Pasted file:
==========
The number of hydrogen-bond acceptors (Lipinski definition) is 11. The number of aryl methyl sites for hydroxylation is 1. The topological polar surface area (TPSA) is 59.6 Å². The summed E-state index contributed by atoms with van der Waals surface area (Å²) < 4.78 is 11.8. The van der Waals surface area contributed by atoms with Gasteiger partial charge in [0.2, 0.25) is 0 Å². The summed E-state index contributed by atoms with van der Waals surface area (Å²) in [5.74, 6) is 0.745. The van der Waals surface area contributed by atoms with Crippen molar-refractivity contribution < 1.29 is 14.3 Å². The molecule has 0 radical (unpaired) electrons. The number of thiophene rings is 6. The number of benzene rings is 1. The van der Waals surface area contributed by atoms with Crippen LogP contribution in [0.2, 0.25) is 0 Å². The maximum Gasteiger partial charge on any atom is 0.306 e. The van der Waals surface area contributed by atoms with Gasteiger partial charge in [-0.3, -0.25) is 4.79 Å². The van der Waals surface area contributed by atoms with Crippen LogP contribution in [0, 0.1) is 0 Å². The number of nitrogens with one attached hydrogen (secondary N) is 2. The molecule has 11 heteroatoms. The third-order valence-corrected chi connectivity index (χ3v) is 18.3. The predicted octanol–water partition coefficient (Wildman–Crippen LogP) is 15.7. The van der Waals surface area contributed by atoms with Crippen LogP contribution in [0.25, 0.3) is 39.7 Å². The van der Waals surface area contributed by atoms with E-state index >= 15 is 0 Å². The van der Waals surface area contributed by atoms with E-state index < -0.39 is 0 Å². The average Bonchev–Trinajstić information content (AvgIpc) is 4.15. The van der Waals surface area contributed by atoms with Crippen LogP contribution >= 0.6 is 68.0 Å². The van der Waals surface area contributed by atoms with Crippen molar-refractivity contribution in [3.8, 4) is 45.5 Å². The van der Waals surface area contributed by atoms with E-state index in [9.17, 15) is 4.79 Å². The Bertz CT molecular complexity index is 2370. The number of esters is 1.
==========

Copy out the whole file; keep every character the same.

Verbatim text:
The number of hydrogen-bond acceptors (Lipinski definition) is 11. The number of aryl methyl sites for hydroxylation is 1. The topological polar surface area (TPSA) is 59.6 Å². The summed E-state index contributed by atoms with van der Waals surface area (Å²) < 4.78 is 11.8. The van der Waals surface area contributed by atoms with Gasteiger partial charge in [0.2, 0.25) is 0 Å². The summed E-state index contributed by atoms with van der Waals surface area (Å²) in [5.74, 6) is 0.745. The van der Waals surface area contributed by atoms with Crippen molar-refractivity contribution < 1.29 is 14.3 Å². The molecule has 0 radical (unpaired) electrons. The number of thiophene rings is 6. The number of benzene rings is 1. The van der Waals surface area contributed by atoms with Crippen LogP contribution in [0.2, 0.25) is 0 Å². The maximum Gasteiger partial charge on any atom is 0.306 e. The van der Waals surface area contributed by atoms with Gasteiger partial charge in [-0.3, -0.25) is 4.79 Å². The van der Waals surface area contributed by atoms with Crippen LogP contribution in [0, 0.1) is 0 Å². The number of nitrogens with one attached hydrogen (secondary N) is 2. The molecule has 11 heteroatoms. The third-order valence-corrected chi connectivity index (χ3v) is 18.3. The predicted octanol–water partition coefficient (Wildman–Crippen LogP) is 15.7. The van der Waals surface area contributed by atoms with Crippen LogP contribution in [0.25, 0.3) is 39.7 Å². The van der Waals surface area contributed by atoms with E-state index >= 15 is 0 Å². The van der Waals surface area contributed by atoms with E-state index < -0.39 is 0 Å². The average Bonchev–Trinajstić information content (AvgIpc) is 4.15. The van der Waals surface area contributed by atoms with Crippen LogP contribution >= 0.6 is 68.0 Å². The van der Waals surface area contributed by atoms with Crippen molar-refractivity contribution in [3.8, 4) is 45.5 Å². The van der Waals surface area contributed by atoms with E-state index in [9.17, 15) is 4.79 Å². The Bertz CT molecular complexity index is 2370. The number of esters is 1.